On Several Points
"How can I assume something like that, that though she went on the road and
became a successful poet that her poetry won't be great, perhaps not even very
Spivack's comment on celebrity is interesting. As I see it, quality is never
based on celebrity or popularity. Quality of any of the arts is rare, really
rare, and only time truly marks the differences. Many quite mediocre but "pop"
or popular artists have made it. I could go on for days about the decline in
art/painting to mediocre squirt bottle paintings or the raves over folks with
lack of education or practice in just the rudimentary elements of drawing,
structure and anatomy, color theory and form...but who cares. The "squirter"
gang sells. Being a contemporary classical painter, I do care. Mumble. Mumble.
Alas. As a fine poet, you care that mediocrity ofttimes 'wins the day', but
best not to worry about it.
Yes, there is a poetry "road" again, and certainly group popularity and one's
personal appearance is part of "making it" or a name for oneself. But you don't
need to go the performance route, not that you ever would. The modern landscape
of publishing has changed drastically, as has the music recording business due
to the technological breakthroughs of do-it-yourself stages such as YouTube and
internet self-promotion. It is glorious, as far as I'm concerned. Signing with
a publisher was a hard game back in the 70's and 80's, and probably always.
You sold your works for pennies while the Publisher got the rest AND owned your
creative works in perpetuity! Not so powerful anymore, these corporate monsters!
Live performance did help some poets. I remember Alan Ginsberg coming to our
shows and reciting 'himself', as did the others in his "gang" at Glassboro. He
wasn't a really popular poet with all the girls in the beginning...(grabbing
girl's rears and being out of control). He was young then...before his more
religious self emerged. Unpopular that is until he gathered fame...then the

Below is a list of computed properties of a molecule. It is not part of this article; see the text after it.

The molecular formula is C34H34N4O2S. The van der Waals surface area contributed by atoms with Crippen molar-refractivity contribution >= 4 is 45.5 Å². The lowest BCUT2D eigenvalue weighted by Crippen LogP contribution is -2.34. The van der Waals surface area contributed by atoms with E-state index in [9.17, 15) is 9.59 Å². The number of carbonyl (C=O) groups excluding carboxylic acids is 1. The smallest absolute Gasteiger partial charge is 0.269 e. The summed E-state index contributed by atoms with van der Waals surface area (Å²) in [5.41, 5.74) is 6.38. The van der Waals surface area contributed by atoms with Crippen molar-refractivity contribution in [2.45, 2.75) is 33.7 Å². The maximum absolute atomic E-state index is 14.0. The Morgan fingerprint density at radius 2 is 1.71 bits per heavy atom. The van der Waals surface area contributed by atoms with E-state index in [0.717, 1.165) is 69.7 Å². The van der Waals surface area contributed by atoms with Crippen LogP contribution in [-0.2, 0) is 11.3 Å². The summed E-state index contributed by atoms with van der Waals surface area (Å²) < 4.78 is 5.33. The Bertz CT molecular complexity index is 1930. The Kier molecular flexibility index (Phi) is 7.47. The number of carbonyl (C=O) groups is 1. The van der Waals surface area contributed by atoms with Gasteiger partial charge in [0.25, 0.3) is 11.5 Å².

opportunistic "groupies" amassed before him, seeking some of his indirect light
of fame and fortune. By the 70's he was being chased by them! But the press
loved him...because he was so public and outrageous. Still, live performance
did indeed create his popularity. (But J.D. Salinger gained even more fame
being a completely hidden recluse!) So both extremes can work. It took Alan
some years to develop respectability and awards though.
My friend, the Troubadour, is the Leader of the Band of many, and travels from
England to the states often. He does tours all over Europe too, where his
original music is extremely popular. The road was hard on his wife and
marriage. And oh he loves his "groupie" wife.
I have witnessed this before. The wife resents all the glory and friendships of
the Troubadour and sets out to try to vie for his fan's and followers. Somehow
these women forget that the Troubadour's popularity is because he has talent.
(I must say this jealousy does happen in reverse as well, and there are male
The groupie (or camp follower as we often joked) generally has none of the
mate's talent, or at least not equal to his light in any way, but it seems they
never acknowledge that. In this particular case she hated his "freedom" and
disliked staying at home watching their two children, and has reached out to
all his friends and fans...while completely closing him out. He never saw it
coming. Her parents have taken the two children (in London) while she has run
off to visit various Facebook friends in the USA and Canada.
Now in this age of social media popularity it happens quite publicly...easily
observed by all. He has written songs about his love for her for years, and
even included her in his various social media sites. She loved it, and started
using the opportunity to promote herself, though there was no perceivable
talent, albeit being his cute little red-headed wife. It started out seemingly
innocently with her writing his fans. She now thinks she walks on water. It
truly is just frozen ice on a lake, which will thaw, as I have reminded him.
And if he still loves her, he might want to be there when she sinks.
As for the "Poet's road", at least here in the states, it is a way to grow your
name, sell your own books and for my poet friends doing it, it is a way to test
their work and also to "meet the women", still. Much like the Comedy clubs help
the comediennes, they too have "the road". So many places are cropping up in
every little village across the U.S. again where artist's can hawk their
wares...it reminds me of the sixties. Coffee houses were bustling with business
throughout the world during Alan, Kerouac, and Sylvia's and Ted's time. The
folking days, where beatniks gathered. :)
Sherrie in Wake Forest